Keep it safe
If you’ve got a lot of light-up decorations in your home, be careful not to plug too many into one outlet. It could result in heat building up in the wires, which could lead to a fire.
Here are a few other easy steps you can take in your home to help keep your family safe from electrical fires:
- Make sure all extension cords and electric decorations are marked for proper use.
- Turn off all indoor and outdoor decorations before going to sleep or leaving home.
- When decorating outdoors keep yourself at least 10 meters away from power lines to keep yourself safe from electrical arching.
- Make sure outdoor electric decorations are labelled for outdoor use.
- Carefully inspect each electrical decoration. Cracked or damaged sockets, loose or bare wires and loose connections may result in shock or fire.
- Modern lights have fused plugs, preventing sparks in case of a short circuit. Get rid of old lights that don’t have fuses and get a set of newer, safer lights.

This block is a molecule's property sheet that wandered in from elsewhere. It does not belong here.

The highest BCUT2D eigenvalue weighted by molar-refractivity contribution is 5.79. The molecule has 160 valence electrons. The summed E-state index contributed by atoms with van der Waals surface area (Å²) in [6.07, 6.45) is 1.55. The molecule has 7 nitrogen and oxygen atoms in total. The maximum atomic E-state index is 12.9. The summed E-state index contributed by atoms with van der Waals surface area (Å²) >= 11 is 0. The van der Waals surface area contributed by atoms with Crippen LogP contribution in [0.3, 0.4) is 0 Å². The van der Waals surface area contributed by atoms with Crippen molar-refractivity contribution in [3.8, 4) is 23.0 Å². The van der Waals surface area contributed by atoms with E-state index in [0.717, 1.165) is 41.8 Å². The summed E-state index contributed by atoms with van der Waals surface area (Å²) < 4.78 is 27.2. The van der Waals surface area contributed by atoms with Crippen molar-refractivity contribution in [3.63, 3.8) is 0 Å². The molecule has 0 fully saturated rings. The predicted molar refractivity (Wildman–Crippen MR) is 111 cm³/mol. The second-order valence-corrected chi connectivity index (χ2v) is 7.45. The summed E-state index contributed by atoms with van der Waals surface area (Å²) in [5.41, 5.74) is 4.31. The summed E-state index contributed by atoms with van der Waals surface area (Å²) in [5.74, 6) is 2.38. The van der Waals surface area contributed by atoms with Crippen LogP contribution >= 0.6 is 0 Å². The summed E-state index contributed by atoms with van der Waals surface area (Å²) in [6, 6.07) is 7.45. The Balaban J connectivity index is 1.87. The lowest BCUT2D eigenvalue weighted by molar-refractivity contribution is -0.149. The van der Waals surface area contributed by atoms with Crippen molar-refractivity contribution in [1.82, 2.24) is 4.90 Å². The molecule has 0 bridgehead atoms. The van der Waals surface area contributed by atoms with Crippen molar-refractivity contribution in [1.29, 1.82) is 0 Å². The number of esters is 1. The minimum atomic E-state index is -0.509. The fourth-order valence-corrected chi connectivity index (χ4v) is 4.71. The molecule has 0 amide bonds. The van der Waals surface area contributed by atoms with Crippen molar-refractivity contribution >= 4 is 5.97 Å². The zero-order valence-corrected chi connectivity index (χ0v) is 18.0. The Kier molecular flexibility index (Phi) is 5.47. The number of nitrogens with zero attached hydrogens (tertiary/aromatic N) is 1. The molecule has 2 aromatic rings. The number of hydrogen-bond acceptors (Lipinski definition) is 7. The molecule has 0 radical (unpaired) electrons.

By incorporating these habits into your routine each year, you can ensure your family has a safe, energy-efficient and happy holiday season. Visit the safety and save energy sections of our website for more great tips to use in your home.
September 7 2018, 11:25 AM
When looking at energy-efficiency upgrades as part of your home renovation, upgrading your home’s insulation will give you the biggest return on investment. In New Brunswick, 50% of an average home’s energy use goes to heating. Only 6% of the housing stock in New Brunswick is insulated up to the current standards of the National Building Code. Choosing the right home insulation type for your renovation will help you save energy at home during both the heating and cooling seasons. Read on to learn more about the 5 types of insulation you need to know to help you save energy at home.
How insulation works